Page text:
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Jay Guillermo: Unplugged

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Clemson center Jay Guillermo spoke with the media Tuesday afternoon following No. 3 Clemson’s 56-7 victory over rival South Carolina. As Guillermo and the Tigers head to Orlando this weekend to play No. 18 Virginia Tech in the ACC Championship game, he previews the matchup and reflects on his journey that led him to where he is now.

Question: There have been so many accomplishments around here in the past five or six years. How much would it mean to you to be a part of a team that won back-to-back ACC Championship titles?

Guillermo: “It doesn’t happen every day. It’s really hard to do, especially in a really good conference like we’re in. Just trying to get to that level of consistency. It goes back to the guys that paved the way back in 2012 and 2013. It’s really special and something that would be very special for me and all the other seniors to be able to leave our mark on this university.”

Question: What do you know about this Virginia Tech team?

Guillermo: “Really, really good football team. Disciplined. They play the game the way it’s supposed to be played. They play hard, they play fast. Defensively, they don’t miss a lot of assignments. Coach (Bud) Foster is one of the best in the business. They buy into that ‘working man’s’ mentality. Real blue collar. Something you appreciate watching on film, to be honest. It’s going to be a really good challenge for us.”

Question: How much can you guys use last week’s dominant performance against South Carolina as a momentum booster heading into the ACC Championship game?

Guillermo: “Oh, yeah. It gives you a lot of momentum. It gives you confidence in what you’re doing. They had the same kind of win, though. So they’re going to be flying high.”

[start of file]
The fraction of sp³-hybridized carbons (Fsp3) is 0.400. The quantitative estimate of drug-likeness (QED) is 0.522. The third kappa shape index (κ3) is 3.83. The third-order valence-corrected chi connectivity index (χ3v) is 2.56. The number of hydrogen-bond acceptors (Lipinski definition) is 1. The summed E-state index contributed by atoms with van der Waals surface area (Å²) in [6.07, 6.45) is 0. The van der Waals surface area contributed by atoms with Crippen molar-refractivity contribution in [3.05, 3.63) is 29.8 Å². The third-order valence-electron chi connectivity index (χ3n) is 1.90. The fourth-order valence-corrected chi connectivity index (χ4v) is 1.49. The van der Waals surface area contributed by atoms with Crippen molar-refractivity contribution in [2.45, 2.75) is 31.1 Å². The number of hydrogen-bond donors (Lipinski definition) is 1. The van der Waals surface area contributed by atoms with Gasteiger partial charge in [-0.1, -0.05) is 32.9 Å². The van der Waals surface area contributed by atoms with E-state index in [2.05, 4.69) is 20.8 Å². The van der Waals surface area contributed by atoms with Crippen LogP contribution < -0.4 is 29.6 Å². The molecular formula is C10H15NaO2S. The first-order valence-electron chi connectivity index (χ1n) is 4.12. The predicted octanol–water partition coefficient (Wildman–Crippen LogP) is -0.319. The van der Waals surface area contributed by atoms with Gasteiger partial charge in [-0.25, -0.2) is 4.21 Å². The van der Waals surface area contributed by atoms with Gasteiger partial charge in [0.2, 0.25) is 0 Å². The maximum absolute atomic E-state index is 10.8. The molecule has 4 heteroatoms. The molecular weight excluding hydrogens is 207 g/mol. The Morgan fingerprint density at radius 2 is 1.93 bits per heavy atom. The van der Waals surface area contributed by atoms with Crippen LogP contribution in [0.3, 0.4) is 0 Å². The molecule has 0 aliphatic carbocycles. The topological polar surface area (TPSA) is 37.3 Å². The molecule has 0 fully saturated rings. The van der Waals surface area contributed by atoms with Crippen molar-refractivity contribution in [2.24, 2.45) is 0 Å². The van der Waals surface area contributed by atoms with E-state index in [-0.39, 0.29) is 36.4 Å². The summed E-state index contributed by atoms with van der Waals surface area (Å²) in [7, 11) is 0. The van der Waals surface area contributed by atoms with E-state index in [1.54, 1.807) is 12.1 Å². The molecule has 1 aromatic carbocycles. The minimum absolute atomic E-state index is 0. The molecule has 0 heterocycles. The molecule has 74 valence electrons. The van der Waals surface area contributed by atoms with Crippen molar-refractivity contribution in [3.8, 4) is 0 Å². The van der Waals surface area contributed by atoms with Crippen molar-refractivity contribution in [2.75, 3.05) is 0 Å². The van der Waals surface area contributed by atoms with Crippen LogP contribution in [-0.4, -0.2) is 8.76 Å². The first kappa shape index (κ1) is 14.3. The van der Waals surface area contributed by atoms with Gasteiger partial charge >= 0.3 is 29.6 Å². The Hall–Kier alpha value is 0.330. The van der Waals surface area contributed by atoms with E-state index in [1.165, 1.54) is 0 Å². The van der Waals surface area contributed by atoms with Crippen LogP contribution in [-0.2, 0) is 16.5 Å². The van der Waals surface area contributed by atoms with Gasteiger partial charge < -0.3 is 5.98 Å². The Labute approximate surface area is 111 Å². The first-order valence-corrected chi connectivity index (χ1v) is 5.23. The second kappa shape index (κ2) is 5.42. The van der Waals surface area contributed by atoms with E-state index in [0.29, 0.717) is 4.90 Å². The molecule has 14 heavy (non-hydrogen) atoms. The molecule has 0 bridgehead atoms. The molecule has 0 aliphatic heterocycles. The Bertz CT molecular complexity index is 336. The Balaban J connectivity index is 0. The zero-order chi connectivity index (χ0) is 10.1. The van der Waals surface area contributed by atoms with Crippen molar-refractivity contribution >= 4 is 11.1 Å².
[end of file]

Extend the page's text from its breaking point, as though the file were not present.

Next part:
Question: What was your message to South Carolina’s Dante Sawyer regarding the racial slur situation?

Guillermo: “Just kind of between me and him. We had just talked about it, and I let him know that that’s not what we do. If anything was said, that’s not how we are and not what we are as an offensive line or as a team. We have a good culture around here, a really classy culture. Obviously that’s something that coach Swinney really prides himself on is recruiting good people, having good people here, and we do have good people here. But what was said between me and him, we’ll keep it between us. Nothing bad was said or anything like that.”

Question: How much does it mean to you to be recognized by the ACC media yesterday?

Guillermo: “Really happy for not only myself, but for a lot of people. To have three offensive linemen — I think they said it’s never been done at Clemson — on the first team is so special.”

Question: Do you find yourself more reflective now on your time here at Clemson as the season winds down?

Guillermo: “Yeah, a little bit. I find myself reflecting a little bit more than I have in the past, but there will be plenty of time for that after January 9th. So, just gotta keep playing football, keep playing good football, and hopefully leave here the way I want to.”

Question: Do you take a lot of pride or motivation in the fact that you being so vocal about your story has really been an inspiration to a lot of people?

Guillermo: “What’s the point of having a story if you don’t tell it? I’m really glad that I could be an inspiration for people.”

Question: Is your individual and team success sweeter after coming through his journey?

Guillermo: “Any time you can look back and marvel on your hard work and everything you’ve been through, I guess it does make it a little bit sweeter just knowing that you did things, like coach Swinney says, the ‘uncommon way.’ My path through these past five years hasn’t been very common. Looking back on it, it does make it a little bit sweeter to know that end result and kind of wrapping it all up has been so good. Anybody can do it if I can do it. I was in a pretty dark place, and it’s never too late to get help. It’s something that more people deal with than you’d think, and that’s something that I really had to learn. I learned that it’s ok to talk about it. As soon as I learned that it was ok to talk about it, it became comforting to me. It was almost like therapy to be able to tell all you guys (media) my story. There’s light at the end of the tunnel, I promise.”

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